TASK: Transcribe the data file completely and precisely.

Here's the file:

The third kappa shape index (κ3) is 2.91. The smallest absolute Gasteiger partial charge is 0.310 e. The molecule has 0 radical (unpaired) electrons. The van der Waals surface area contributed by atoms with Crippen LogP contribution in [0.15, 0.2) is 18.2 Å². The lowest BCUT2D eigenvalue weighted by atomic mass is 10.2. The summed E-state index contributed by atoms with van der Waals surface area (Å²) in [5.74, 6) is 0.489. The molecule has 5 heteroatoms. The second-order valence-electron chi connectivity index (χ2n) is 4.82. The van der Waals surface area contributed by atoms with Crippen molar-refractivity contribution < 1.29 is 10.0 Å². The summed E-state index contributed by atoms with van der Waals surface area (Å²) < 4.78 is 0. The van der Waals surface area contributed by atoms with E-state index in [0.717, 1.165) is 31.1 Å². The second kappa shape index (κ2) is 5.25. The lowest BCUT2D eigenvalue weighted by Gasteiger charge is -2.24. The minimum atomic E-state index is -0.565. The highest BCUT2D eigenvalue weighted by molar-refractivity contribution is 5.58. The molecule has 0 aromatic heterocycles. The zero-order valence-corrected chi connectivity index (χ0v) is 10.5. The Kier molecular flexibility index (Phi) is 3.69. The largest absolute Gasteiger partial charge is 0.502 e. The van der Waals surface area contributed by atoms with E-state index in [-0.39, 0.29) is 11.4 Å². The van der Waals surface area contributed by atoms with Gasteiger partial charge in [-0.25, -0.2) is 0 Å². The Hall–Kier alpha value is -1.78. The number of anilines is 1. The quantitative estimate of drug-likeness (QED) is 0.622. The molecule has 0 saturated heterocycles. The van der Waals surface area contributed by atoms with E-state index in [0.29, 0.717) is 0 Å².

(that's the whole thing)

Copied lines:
The third kappa shape index (κ3) is 2.91. The smallest absolute Gasteiger partial charge is 0.310 e. The molecule has 0 radical (unpaired) electrons. The van der Waals surface area contributed by atoms with Crippen LogP contribution in [0.15, 0.2) is 18.2 Å². The lowest BCUT2D eigenvalue weighted by atomic mass is 10.2. The summed E-state index contributed by atoms with van der Waals surface area (Å²) in [5.74, 6) is 0.489. The molecule has 5 heteroatoms. The second-order valence-electron chi connectivity index (χ2n) is 4.82. The van der Waals surface area contributed by atoms with Crippen molar-refractivity contribution < 1.29 is 10.0 Å². The summed E-state index contributed by atoms with van der Waals surface area (Å²) < 4.78 is 0. The van der Waals surface area contributed by atoms with E-state index in [0.717, 1.165) is 31.1 Å². The second kappa shape index (κ2) is 5.25. The lowest BCUT2D eigenvalue weighted by Gasteiger charge is -2.24. The minimum atomic E-state index is -0.565. The highest BCUT2D eigenvalue weighted by molar-refractivity contribution is 5.58. The molecule has 0 aromatic heterocycles. The zero-order valence-corrected chi connectivity index (χ0v) is 10.5. The Kier molecular flexibility index (Phi) is 3.69. The largest absolute Gasteiger partial charge is 0.502 e. The van der Waals surface area contributed by atoms with E-state index in [-0.39, 0.29) is 11.4 Å². The van der Waals surface area contributed by atoms with Gasteiger partial charge in [-0.25, -0.2) is 0 Å². The Hall–Kier alpha value is -1.78. The number of anilines is 1. The quantitative estimate of drug-likeness (QED) is 0.622. The molecule has 0 saturated heterocycles. The van der Waals surface area contributed by atoms with E-state index in [0.29, 0.717) is 0 Å².